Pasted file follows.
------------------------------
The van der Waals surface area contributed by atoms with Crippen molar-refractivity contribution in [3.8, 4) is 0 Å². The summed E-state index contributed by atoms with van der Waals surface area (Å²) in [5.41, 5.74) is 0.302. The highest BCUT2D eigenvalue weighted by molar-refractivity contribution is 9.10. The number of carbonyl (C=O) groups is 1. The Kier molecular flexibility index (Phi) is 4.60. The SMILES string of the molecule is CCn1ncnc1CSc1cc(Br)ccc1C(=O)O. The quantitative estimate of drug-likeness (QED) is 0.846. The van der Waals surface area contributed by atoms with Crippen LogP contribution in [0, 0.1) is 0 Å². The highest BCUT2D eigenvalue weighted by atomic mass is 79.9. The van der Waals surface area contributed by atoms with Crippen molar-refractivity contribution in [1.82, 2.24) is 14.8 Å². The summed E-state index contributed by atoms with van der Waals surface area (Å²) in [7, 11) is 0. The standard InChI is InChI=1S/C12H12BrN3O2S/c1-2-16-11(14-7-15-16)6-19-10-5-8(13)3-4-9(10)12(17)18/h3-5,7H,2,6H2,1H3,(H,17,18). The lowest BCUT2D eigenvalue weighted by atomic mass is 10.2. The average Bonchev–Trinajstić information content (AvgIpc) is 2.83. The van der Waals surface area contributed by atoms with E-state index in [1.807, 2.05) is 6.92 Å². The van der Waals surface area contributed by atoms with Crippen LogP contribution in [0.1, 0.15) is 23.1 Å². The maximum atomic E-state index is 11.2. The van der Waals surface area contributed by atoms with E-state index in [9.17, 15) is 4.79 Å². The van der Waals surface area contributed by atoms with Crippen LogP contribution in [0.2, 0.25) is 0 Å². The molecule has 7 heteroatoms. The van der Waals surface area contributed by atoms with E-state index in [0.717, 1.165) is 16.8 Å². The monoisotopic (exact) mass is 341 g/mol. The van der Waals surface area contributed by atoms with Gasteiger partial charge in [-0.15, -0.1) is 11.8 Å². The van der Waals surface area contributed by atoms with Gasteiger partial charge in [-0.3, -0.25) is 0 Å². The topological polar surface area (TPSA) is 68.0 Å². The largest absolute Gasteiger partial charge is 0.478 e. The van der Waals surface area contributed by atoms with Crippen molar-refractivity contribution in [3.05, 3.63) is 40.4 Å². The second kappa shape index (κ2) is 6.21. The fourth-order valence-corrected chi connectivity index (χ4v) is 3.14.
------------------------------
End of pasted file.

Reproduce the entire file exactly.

The van der Waals surface area contributed by atoms with Crippen molar-refractivity contribution in [3.8, 4) is 0 Å². The summed E-state index contributed by atoms with van der Waals surface area (Å²) in [5.41, 5.74) is 0.302. The highest BCUT2D eigenvalue weighted by molar-refractivity contribution is 9.10. The number of carbonyl (C=O) groups is 1. The Kier molecular flexibility index (Phi) is 4.60. The SMILES string of the molecule is CCn1ncnc1CSc1cc(Br)ccc1C(=O)O. The quantitative estimate of drug-likeness (QED) is 0.846. The van der Waals surface area contributed by atoms with Crippen LogP contribution in [0, 0.1) is 0 Å². The highest BCUT2D eigenvalue weighted by atomic mass is 79.9. The van der Waals surface area contributed by atoms with Crippen molar-refractivity contribution in [1.82, 2.24) is 14.8 Å². The summed E-state index contributed by atoms with van der Waals surface area (Å²) in [7, 11) is 0. The standard InChI is InChI=1S/C12H12BrN3O2S/c1-2-16-11(14-7-15-16)6-19-10-5-8(13)3-4-9(10)12(17)18/h3-5,7H,2,6H2,1H3,(H,17,18). The lowest BCUT2D eigenvalue weighted by atomic mass is 10.2. The average Bonchev–Trinajstić information content (AvgIpc) is 2.83. The van der Waals surface area contributed by atoms with E-state index in [1.807, 2.05) is 6.92 Å². The van der Waals surface area contributed by atoms with Crippen LogP contribution in [0.1, 0.15) is 23.1 Å². The maximum atomic E-state index is 11.2. The van der Waals surface area contributed by atoms with E-state index in [9.17, 15) is 4.79 Å². The van der Waals surface area contributed by atoms with Crippen LogP contribution in [0.2, 0.25) is 0 Å². The molecule has 7 heteroatoms. The van der Waals surface area contributed by atoms with E-state index in [0.717, 1.165) is 16.8 Å². The monoisotopic (exact) mass is 341 g/mol. The van der Waals surface area contributed by atoms with Gasteiger partial charge in [-0.15, -0.1) is 11.8 Å². The van der Waals surface area contributed by atoms with Gasteiger partial charge in [-0.3, -0.25) is 0 Å². The topological polar surface area (TPSA) is 68.0 Å². The largest absolute Gasteiger partial charge is 0.478 e. The van der Waals surface area contributed by atoms with Crippen molar-refractivity contribution in [3.05, 3.63) is 40.4 Å². The second kappa shape index (κ2) is 6.21. The fourth-order valence-corrected chi connectivity index (χ4v) is 3.14.